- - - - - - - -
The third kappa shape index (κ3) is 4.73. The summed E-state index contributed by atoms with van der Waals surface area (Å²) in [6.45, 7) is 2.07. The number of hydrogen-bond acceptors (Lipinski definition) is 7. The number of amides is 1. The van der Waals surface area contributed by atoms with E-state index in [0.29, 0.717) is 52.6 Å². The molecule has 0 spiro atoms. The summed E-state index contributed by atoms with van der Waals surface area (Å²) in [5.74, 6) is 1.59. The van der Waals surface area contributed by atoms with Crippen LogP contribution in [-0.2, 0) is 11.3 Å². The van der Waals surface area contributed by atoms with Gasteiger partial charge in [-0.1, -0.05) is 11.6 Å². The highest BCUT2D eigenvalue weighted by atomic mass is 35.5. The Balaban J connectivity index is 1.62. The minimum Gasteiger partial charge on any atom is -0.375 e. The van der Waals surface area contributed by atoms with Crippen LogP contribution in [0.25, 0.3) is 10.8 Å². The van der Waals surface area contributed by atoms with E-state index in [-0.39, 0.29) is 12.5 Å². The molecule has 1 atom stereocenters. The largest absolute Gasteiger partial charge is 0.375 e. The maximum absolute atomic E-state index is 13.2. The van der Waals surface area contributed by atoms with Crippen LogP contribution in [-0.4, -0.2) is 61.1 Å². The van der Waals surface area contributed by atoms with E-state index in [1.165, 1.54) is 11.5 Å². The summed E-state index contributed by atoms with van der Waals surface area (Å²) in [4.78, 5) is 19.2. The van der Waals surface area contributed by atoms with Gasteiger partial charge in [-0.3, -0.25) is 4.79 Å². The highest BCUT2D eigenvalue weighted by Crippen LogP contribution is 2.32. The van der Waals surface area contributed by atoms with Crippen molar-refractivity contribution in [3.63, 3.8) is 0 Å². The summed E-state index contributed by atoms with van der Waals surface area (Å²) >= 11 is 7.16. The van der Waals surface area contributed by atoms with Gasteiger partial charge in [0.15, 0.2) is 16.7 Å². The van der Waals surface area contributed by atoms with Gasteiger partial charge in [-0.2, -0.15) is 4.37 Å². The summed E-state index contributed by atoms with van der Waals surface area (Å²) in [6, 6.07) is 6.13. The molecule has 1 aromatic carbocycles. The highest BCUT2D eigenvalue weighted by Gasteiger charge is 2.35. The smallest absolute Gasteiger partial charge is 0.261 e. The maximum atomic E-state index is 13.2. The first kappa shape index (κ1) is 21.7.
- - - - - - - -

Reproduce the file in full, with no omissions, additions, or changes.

The third kappa shape index (κ3) is 4.73. The summed E-state index contributed by atoms with van der Waals surface area (Å²) in [6.45, 7) is 2.07. The number of hydrogen-bond acceptors (Lipinski definition) is 7. The number of amides is 1. The van der Waals surface area contributed by atoms with E-state index in [0.29, 0.717) is 52.6 Å². The molecule has 0 spiro atoms. The summed E-state index contributed by atoms with van der Waals surface area (Å²) in [5.74, 6) is 1.59. The van der Waals surface area contributed by atoms with Crippen LogP contribution in [-0.2, 0) is 11.3 Å². The van der Waals surface area contributed by atoms with Gasteiger partial charge in [-0.1, -0.05) is 11.6 Å². The highest BCUT2D eigenvalue weighted by atomic mass is 35.5. The Balaban J connectivity index is 1.62. The minimum Gasteiger partial charge on any atom is -0.375 e. The van der Waals surface area contributed by atoms with Crippen LogP contribution in [0.25, 0.3) is 10.8 Å². The van der Waals surface area contributed by atoms with E-state index in [-0.39, 0.29) is 12.5 Å². The molecule has 1 atom stereocenters. The largest absolute Gasteiger partial charge is 0.375 e. The maximum absolute atomic E-state index is 13.2. The van der Waals surface area contributed by atoms with Crippen LogP contribution in [-0.4, -0.2) is 61.1 Å². The van der Waals surface area contributed by atoms with E-state index in [1.165, 1.54) is 11.5 Å². The summed E-state index contributed by atoms with van der Waals surface area (Å²) in [4.78, 5) is 19.2. The van der Waals surface area contributed by atoms with Gasteiger partial charge in [-0.3, -0.25) is 4.79 Å². The highest BCUT2D eigenvalue weighted by Crippen LogP contribution is 2.32. The van der Waals surface area contributed by atoms with Crippen molar-refractivity contribution in [3.63, 3.8) is 0 Å². The summed E-state index contributed by atoms with van der Waals surface area (Å²) >= 11 is 7.16. The van der Waals surface area contributed by atoms with Gasteiger partial charge in [0.15, 0.2) is 16.7 Å². The van der Waals surface area contributed by atoms with Gasteiger partial charge in [-0.2, -0.15) is 4.37 Å². The summed E-state index contributed by atoms with van der Waals surface area (Å²) in [6, 6.07) is 6.13. The molecule has 1 aromatic carbocycles. The highest BCUT2D eigenvalue weighted by Gasteiger charge is 2.35. The smallest absolute Gasteiger partial charge is 0.261 e. The maximum atomic E-state index is 13.2. The first kappa shape index (κ1) is 21.7.